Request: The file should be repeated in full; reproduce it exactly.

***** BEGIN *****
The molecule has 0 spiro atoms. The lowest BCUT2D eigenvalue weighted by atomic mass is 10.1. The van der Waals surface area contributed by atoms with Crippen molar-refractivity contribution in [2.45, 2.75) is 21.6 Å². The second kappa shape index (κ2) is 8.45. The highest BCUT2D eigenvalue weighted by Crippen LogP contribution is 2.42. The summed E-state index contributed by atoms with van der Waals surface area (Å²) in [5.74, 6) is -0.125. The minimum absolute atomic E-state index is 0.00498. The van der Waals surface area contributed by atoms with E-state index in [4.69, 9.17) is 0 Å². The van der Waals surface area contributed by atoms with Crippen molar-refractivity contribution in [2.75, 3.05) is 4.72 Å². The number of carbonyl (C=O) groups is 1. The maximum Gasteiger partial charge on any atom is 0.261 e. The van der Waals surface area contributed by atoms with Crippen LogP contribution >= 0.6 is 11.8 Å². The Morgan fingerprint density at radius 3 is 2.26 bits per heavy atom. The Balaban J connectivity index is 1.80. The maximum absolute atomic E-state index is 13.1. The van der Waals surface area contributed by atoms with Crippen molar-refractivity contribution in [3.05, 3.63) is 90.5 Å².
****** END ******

The molecule has 0 spiro atoms. The lowest BCUT2D eigenvalue weighted by atomic mass is 10.1. The van der Waals surface area contributed by atoms with Crippen molar-refractivity contribution in [2.45, 2.75) is 21.6 Å². The second kappa shape index (κ2) is 8.45. The highest BCUT2D eigenvalue weighted by Crippen LogP contribution is 2.42. The summed E-state index contributed by atoms with van der Waals surface area (Å²) in [5.74, 6) is -0.125. The minimum absolute atomic E-state index is 0.00498. The van der Waals surface area contributed by atoms with E-state index in [4.69, 9.17) is 0 Å². The van der Waals surface area contributed by atoms with Crippen molar-refractivity contribution in [2.75, 3.05) is 4.72 Å². The number of carbonyl (C=O) groups is 1. The maximum Gasteiger partial charge on any atom is 0.261 e. The van der Waals surface area contributed by atoms with Crippen LogP contribution >= 0.6 is 11.8 Å². The Morgan fingerprint density at radius 3 is 2.26 bits per heavy atom. The Balaban J connectivity index is 1.80. The maximum absolute atomic E-state index is 13.1. The van der Waals surface area contributed by atoms with Crippen molar-refractivity contribution in [3.05, 3.63) is 90.5 Å².